25

I'm a JQuery n00b. I'm trying to code a very simple using $.get(). The official documentation says

If a request with jQuery.get() returns an error code, it will fail silently 
unless the script has also called the global .ajaxError()  method or. 

As of jQuery 1.5, the .error() method of the jqXHR object 
returned by jQuery.get() is also available for error handling.

So, if all goes well, my callback function for success will be called. However, if the request fails, I would like to get the HTTP code :404, 502, etc and formulate a meaningful error message for the user.

However, since this is an asynchronous call I can imagine that I might have several outstanding. How would .ajaxError() know which request it corresponds to? Maybe it would be better to use the .error() method of the jqXHR object returned by jQuery.get()?

Can someone please provide an extremely simple code example? Perhaps the success routine calls Alert("Page found") and the failure routine checks for 404 and does an Alert("Page not found")


Update: the following page is extremely helpful ... http://api.jquery.com/jQuery.get/

54

You're right that you can use jQuery 1.5's new jqXHR to assign error handlers to $.get() requests. This is how you can do it:

var request = $.get('/path/to/resource.ext');

request.success(function(result) {
  console.log(result);
});

request.error(function(jqXHR, textStatus, errorThrown) {
  if (textStatus == 'timeout')
    console.log('The server is not responding');

  if (textStatus == 'error')
    console.log(errorThrown);

  // Etc
});

You can also chain handlers directly onto the call:

$.get('/path/to/resource.ext')
     .success(function(result) { })
     .error(function(jqXHR, textStatus, errorThrown) { });

I prefer the former to keep the code less tangled, but both are equivalent.

  • +1 Thanks for the help. But what if I have several requests active in parallel? How can I tell which error belongs to which? – Mawg says reinstate Monica Feb 19 '11 at 23:30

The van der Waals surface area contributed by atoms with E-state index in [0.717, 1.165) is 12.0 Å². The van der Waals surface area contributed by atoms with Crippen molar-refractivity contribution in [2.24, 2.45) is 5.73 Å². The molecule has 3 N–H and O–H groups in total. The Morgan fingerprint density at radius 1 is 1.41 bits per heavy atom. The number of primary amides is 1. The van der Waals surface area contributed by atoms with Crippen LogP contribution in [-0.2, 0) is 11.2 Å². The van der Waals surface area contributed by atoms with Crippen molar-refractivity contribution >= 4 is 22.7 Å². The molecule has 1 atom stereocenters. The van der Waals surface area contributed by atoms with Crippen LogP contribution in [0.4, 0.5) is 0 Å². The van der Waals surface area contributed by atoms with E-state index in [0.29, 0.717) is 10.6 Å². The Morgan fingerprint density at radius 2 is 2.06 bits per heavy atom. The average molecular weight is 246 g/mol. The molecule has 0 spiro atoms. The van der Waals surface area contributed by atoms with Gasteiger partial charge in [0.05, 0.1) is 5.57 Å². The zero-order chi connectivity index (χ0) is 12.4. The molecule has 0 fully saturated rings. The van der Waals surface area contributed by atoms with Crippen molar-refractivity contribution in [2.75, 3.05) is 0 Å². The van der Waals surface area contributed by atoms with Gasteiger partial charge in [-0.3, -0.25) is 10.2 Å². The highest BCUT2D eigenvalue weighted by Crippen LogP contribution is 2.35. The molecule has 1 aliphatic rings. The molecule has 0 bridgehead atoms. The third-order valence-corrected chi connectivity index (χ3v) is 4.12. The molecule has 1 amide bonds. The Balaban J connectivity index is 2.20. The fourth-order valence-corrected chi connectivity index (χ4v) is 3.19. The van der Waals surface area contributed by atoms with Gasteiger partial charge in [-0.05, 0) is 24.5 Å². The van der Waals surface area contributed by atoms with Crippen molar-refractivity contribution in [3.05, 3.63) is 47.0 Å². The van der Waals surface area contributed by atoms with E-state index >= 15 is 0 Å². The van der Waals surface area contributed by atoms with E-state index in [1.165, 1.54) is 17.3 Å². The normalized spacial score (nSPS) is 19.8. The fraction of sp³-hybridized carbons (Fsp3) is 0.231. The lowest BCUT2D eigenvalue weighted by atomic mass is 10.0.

• 1
    The jqXHR object passed into the error handler will contain information about the original request that raised the error. Depending on your server-side implementation, errorThrown will also contain more detail about what went wrong. – Dave Ward Feb 19 '11 at 23:52
  • 1
    If you pass a JavaScript object as $.get()'s second parameter, it will URL encode that data and append it to the URL. For your example, you'd use $.get('/path/to/resource.ext', { search: 'pizza' }); to add the parameter. – Dave Ward Feb 20 '11 at 3:19
  • 7
    jQuery now uses .done and .fail instead of .success and .error which have both been deprecated but will probably work for some time. api.jquery.com/jQuery.get – Jazzepi Oct 27 '13 at 13:19
  • 1
    @Jazzepi is right, but there's also this alternative stackoverflow.com/questions/41169385/… – Marcus Vinicius Pompeu Jan 1 '18 at 6:28
15

.get() is just a synonym for .ajax() with a number of options pre-set. Use ajax() to get the full range of options, including the error callback.

$.ajax({
type: "GET",
url: "test.htm",
error: function(xhr, statusText) { alert("Error: "+statusText); },
success: function(msg){ alert( "Success: " + msg ); }
}
);
  • +1That shows what a n00b I am that I did not know that. I'll try it out and get back to you. Thanks. – Mawg says reinstate Monica Feb 19 '11 at 23:28
  • Btw, how do I pass CGI parameters to the URL. E.g google.com?serach="pizza" – Mawg says reinstate Monica Feb 20 '11 at 0:54
  • Ajax requests that fail in transport will fail silently (error only gets called if there's an error parsing your request, but it was properly received) – 1nfiniti Mar 26 '13 at 20:47
12

As of jQuery 3.0 .success() and .error() are depreciated.
You can use .done() and .fail() instead

$.get( url )
    .done(function( data, textStatus, jqXHR ) {
        console.log(data);
    })
    .fail(function( jqXHR, textStatus, errorThrown ) {
        console.log(jqXHR);
        console.log(textStatus);
        console.log(errorThrown );
    });

Source: https://api.jquery.com/jQuery.ajax/

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